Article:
LETTER TO YOU AFTER THIRTEEN MONTHS • by Kate Murray

I’ve been looking after Angela for you. I’m sure you know that. I think you watch, at least some of the time. I remember once in Burger King, the hand touching the back of my neck when no-one was there. I think it was you saying, don’t eat that crap you fat bastard.

I ate a lot of junk food since you died. I didn’t care about eating, I didn’t want to. But I couldn’t stop myself getting hungry and junk food is easy. Yeah me, the blimp. I didn’t care about the fat at first either.

Angela, she got skinny. Didn’t matter what I got her to eat. Grief is consuming her.

You’ve been gone for more than a year and now all you are is what’s in our minds. Real life moves forward without you. You’re frozen back there, thirteen months ago.

And I’m okay with that. It’s taken me some time and there were days, man, I couldn’t stand it that you were melting away and all I could do was read your old emails and look at photos — the ones of our trip round Europe — wishing you back. Knowing it was impossible but shit, it seemed like you could, that you were only away for a bit and would return. Reading your emails was like listening to you rant on the stupidity of celebrity again. Looking at the photos was like we’d only just flown back home from that manic holiday. How crazy was it that this guy, grinning round a beer in the south of Spain, that he had just finished? It didn’t make sense.

I wasted days not wanting to let you go. I called your number just to hear your voicemail message.

I know Angela did too.

The thing is, we’re locked into this, her and me. I moved in, after you died. To look after her. At first it was good. We talked about you, hours into the night like zombies chewing the fat, remembering you and building you back together with our words and sharing everything we’d ever known about you. Too afraid to not talk in case you started fading too soon. We could share our grief. We were the only people who understood.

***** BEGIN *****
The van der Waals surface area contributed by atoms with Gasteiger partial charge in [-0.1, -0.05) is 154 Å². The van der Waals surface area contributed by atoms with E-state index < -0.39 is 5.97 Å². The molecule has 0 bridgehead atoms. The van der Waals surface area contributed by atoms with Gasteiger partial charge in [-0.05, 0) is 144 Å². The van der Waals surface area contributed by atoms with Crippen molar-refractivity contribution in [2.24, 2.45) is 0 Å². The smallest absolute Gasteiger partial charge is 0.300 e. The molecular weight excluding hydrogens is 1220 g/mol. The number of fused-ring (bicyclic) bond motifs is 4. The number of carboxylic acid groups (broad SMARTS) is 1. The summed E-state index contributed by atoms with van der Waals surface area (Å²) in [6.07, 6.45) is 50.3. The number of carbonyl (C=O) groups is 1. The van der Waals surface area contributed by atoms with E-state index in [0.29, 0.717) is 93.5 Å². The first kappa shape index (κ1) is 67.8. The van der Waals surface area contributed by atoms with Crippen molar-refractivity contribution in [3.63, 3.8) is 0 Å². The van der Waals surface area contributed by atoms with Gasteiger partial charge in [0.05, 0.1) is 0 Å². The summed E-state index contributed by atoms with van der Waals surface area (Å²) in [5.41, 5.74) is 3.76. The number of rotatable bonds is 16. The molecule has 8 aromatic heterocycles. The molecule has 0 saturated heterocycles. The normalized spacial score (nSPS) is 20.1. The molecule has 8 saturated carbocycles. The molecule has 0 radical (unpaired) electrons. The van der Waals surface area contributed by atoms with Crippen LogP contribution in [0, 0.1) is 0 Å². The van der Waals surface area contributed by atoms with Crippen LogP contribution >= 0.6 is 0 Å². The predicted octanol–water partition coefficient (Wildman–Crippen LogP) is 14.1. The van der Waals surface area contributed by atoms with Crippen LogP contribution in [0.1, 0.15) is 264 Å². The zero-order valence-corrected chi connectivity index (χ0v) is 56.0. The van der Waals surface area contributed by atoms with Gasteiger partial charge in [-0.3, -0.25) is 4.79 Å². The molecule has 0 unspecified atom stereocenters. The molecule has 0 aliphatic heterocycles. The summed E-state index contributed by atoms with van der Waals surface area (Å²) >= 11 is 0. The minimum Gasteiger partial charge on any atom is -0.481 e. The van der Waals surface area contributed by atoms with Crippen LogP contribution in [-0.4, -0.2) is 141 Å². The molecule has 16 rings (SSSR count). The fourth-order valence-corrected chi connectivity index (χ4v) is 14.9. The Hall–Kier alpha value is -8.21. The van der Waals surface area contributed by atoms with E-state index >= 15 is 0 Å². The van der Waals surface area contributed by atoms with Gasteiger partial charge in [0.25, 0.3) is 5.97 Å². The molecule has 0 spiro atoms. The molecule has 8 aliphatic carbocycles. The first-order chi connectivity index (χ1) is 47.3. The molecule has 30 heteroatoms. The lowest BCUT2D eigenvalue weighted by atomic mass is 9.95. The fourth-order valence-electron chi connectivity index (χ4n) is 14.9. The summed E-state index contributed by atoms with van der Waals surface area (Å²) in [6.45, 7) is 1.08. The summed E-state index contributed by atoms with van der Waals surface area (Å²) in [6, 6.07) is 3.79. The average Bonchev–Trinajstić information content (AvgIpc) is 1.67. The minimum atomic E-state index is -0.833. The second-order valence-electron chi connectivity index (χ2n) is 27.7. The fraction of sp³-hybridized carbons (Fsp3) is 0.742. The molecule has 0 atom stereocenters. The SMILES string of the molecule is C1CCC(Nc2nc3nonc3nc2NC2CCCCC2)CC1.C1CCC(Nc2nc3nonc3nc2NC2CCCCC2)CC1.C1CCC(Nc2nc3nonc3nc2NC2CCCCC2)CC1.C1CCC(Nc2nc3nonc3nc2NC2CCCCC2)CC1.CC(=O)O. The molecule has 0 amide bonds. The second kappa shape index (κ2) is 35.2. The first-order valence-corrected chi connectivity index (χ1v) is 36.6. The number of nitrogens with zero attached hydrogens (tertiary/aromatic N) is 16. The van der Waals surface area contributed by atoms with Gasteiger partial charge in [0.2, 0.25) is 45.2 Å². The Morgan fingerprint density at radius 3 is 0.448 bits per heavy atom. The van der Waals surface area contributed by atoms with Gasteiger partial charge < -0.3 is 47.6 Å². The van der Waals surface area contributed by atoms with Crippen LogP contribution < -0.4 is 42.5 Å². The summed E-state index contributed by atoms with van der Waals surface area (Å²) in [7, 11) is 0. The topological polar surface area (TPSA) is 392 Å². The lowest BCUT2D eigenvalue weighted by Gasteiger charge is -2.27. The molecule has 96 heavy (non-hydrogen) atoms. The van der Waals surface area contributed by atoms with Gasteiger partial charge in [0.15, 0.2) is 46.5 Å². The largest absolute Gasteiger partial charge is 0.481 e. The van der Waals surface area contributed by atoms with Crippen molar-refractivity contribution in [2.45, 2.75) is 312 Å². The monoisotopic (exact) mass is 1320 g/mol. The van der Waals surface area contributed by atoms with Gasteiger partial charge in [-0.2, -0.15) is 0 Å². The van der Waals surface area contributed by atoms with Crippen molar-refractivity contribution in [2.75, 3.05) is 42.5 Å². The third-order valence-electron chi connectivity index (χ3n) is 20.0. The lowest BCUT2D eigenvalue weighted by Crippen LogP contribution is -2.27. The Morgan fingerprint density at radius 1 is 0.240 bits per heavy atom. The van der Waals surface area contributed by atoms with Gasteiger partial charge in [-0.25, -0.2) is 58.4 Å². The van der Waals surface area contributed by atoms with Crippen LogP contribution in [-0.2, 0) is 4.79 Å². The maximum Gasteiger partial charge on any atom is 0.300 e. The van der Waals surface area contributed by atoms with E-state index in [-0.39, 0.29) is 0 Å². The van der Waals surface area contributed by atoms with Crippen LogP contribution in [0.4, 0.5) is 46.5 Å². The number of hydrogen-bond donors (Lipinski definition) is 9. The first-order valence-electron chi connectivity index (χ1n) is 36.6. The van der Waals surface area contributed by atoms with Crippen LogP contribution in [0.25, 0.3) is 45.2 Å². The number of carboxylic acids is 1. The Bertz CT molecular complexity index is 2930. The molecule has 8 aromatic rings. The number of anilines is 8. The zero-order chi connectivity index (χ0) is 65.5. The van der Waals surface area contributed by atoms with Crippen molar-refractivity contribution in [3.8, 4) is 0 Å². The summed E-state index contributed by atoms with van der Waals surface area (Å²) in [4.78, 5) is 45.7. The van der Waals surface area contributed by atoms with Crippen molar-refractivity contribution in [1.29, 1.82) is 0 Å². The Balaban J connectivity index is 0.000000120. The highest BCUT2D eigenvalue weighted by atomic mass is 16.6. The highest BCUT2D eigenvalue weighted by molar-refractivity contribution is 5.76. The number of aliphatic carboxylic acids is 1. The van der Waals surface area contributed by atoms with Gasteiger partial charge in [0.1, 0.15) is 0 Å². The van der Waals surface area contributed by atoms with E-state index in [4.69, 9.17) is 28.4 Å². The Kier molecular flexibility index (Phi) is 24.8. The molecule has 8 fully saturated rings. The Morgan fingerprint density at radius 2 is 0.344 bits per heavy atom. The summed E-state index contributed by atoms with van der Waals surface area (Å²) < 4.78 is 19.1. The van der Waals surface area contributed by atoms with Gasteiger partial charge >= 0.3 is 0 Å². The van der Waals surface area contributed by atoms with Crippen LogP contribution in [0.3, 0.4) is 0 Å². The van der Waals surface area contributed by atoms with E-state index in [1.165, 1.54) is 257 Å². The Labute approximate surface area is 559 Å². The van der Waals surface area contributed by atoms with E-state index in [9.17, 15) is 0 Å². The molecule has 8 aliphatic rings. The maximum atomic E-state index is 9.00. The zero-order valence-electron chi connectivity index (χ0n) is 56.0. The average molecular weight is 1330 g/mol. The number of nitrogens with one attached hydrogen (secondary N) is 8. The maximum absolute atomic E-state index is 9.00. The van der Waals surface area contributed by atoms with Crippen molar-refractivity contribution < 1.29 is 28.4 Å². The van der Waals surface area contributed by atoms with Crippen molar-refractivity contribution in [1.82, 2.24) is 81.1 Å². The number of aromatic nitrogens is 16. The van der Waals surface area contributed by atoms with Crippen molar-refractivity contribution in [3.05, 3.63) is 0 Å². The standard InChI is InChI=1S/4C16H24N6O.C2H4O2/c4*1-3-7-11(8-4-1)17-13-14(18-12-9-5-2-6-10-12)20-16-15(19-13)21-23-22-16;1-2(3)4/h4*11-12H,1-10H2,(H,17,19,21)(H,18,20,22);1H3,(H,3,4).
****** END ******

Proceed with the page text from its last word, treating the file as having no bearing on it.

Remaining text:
Deep down, I think we both knew it had to happen. And it is. You’re disappearing. Every day is another day you never had, another step away from the picture of you. But I’m okay with that.

I can’t tell Angela that. She’s clinging to you, man, like a drowning person clinging to a life buoy. A buoy that’s sinking. And she won’t let it go and figure out there’s ground underneath her feet, she can walk out of the water and – shit. You should see how skinny she’s got.

I woke up one day and saw the fat padding my bones. I ditched the takeaways. I cooked a vege stir fry that night. I’m sure you saw and laughed at my effort. Angela came home and didn’t say anything. I don’t think she noticed. She ate two handfuls of food like usual, before pouring the gins we drink every night. She didn’t hear me say I didn’t want one.

I wonder if she’s noticed the last thirteen months go by. Does she see any further than the next few minutes?

Living with Angela is like living with a scab that I knock every day, the pain flaring back, the bleeding coming afresh. I’m okay with you fading but I can’t let it happen, living here. I’m not allowed.

I’ll always miss you. Sometimes it hurts to breathe, I miss you so much, you know I loved you, like my own blood, like my brother. And I can’t do this anymore. I’m sorry. I hope you can forgive me. I think I’m making it worse for her. I think she’s using me to stay in this wallow she’s dug. It’s for the best, for her.

You probably don’t believe me. It’s for her. It’s for me too, sure, but it’s for her. I have to go. I’m going. It’s time to move on. She’ll be okay. Me gone, it will help.

Keep an eye on her for me.


Kate Murray is a Kiwi currently living in London. Her nightmares involve trying to come up with pithy statements for author profiles. Perhaps the best part about being unpublished is that the nightmares are not reality yet.


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